1952 Helsinki. 1,500 meters swimming, three medal winners of Japanese origin competing for three different countries.

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The official film of the Helsinki Olympics was released in two parts, aimed at the Finnish audience. Part One, Where the World Meets, covers the Opening Ceremony and athletics. Coverage of the Parade of Nations includes some examples of cultural insensitivity. As the Japanese team marches in, we are shown cheering fans … from Korea, which had been occupied by Japanese forces. When the athletes from Pakistan arrive, we are told that they come from the land of “One Thousand and One Nights” even though Pakistan has no connection with this collection of folk tales. And, in a wince-making moment, when the German team marches, we are reminded that they were banned from the last Olympics, but now they have a new flag, although they have the same “military discipline.” This is not the best choice of words considering it was Germany’s military actions that caused them to be uninvited to the 1948 Games.

There are actually two Olympic cauldrons set alight. The first, on the track, is lit by Paavo Nurmi, and another by Hannes Kolehmainen, who lights a cauldron on top of a tower, although this is not shown.

The Finnish love of athletics is obvious in the coverage of events on both the track and on the field. Considering that Finland was shut out of the gold medals, the competitions are graciously described and are accompanied by commentary that refers to the history of some of the athletes and their pre-Olympics accomplishments. The first event shown is the 10,000 meters, the first of Emil Zátopek’s unprecedented triple gold long-distance sweep.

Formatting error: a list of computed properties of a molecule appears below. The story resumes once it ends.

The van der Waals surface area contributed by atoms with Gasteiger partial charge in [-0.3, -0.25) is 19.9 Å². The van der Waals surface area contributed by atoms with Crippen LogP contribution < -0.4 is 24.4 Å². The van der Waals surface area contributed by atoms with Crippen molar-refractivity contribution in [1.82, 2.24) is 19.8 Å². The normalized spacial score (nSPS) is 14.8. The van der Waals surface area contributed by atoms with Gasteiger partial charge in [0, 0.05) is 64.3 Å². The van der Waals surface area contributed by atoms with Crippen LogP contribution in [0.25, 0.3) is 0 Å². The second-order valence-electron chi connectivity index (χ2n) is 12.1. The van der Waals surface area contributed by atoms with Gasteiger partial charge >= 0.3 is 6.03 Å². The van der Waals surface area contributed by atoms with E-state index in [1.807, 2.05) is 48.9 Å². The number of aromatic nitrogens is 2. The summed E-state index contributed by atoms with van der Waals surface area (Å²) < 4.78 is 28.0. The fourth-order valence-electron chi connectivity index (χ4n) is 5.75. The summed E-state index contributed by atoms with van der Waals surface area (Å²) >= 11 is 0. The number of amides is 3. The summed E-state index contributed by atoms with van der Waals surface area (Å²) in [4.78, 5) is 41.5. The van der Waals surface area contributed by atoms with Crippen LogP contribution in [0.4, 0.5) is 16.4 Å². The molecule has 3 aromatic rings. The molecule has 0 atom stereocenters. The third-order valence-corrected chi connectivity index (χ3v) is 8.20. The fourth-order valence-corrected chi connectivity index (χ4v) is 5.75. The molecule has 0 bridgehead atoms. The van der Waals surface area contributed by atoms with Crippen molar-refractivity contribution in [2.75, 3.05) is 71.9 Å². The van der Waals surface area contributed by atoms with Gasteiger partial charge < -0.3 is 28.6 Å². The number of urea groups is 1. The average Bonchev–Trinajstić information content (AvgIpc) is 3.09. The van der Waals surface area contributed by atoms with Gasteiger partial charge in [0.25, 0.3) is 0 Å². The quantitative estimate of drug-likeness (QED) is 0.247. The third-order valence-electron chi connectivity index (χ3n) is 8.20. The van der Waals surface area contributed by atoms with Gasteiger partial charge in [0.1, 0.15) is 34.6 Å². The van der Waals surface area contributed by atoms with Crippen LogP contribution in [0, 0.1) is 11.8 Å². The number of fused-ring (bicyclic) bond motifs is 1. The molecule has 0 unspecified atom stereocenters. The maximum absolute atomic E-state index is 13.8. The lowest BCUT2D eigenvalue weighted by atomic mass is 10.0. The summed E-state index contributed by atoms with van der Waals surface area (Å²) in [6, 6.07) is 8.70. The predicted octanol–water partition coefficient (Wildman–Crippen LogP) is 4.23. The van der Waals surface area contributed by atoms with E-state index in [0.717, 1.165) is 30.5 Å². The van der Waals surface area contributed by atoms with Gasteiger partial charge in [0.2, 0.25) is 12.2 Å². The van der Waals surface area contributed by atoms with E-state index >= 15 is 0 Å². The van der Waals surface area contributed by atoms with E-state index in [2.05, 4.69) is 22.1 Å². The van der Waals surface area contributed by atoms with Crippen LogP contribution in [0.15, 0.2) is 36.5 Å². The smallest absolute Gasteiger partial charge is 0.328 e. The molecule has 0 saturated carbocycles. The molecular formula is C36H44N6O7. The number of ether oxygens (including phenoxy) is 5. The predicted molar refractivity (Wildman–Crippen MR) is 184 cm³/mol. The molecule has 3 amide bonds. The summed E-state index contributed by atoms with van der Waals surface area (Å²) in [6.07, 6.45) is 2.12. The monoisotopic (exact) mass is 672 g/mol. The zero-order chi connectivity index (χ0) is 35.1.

During the coverage of the men’s shot put and discus, we are reminded that Roland Nilsson of Sweden studied in the United States [at the University of Michigan], an early example of foreign athletes benefiting from training in the United States.

The men’s long jump is referred to as “a black contest.” When Adhemar da Silva of Brazil wins the triple jump with a world record, he is asked to take a lap of honor, which the film claims makes him the first field athlete in Olympic history to do so.

The coverage of the 5,000 meters, won by Zátopek, and the 1,500 meters, won by Josy Barthel of Luxembourg, is engrossing, as are the 12 minutes devoted to the marathon. We are told that the marathon is the “most glorious” of events and the winner “the greatest hero.” That winner, Zátopek again, smiles at the camera while running early in the race, before reverting to his famous grimace as the race continues.

There are several mentions of this or that female athlete being attractive, but some of the male athletes get the same admiring treatment.

There are also occasional mentions of an athlete or a nation earning a “point,” as sixth place, from the Finnish point of view, was worth one point and fifth place two.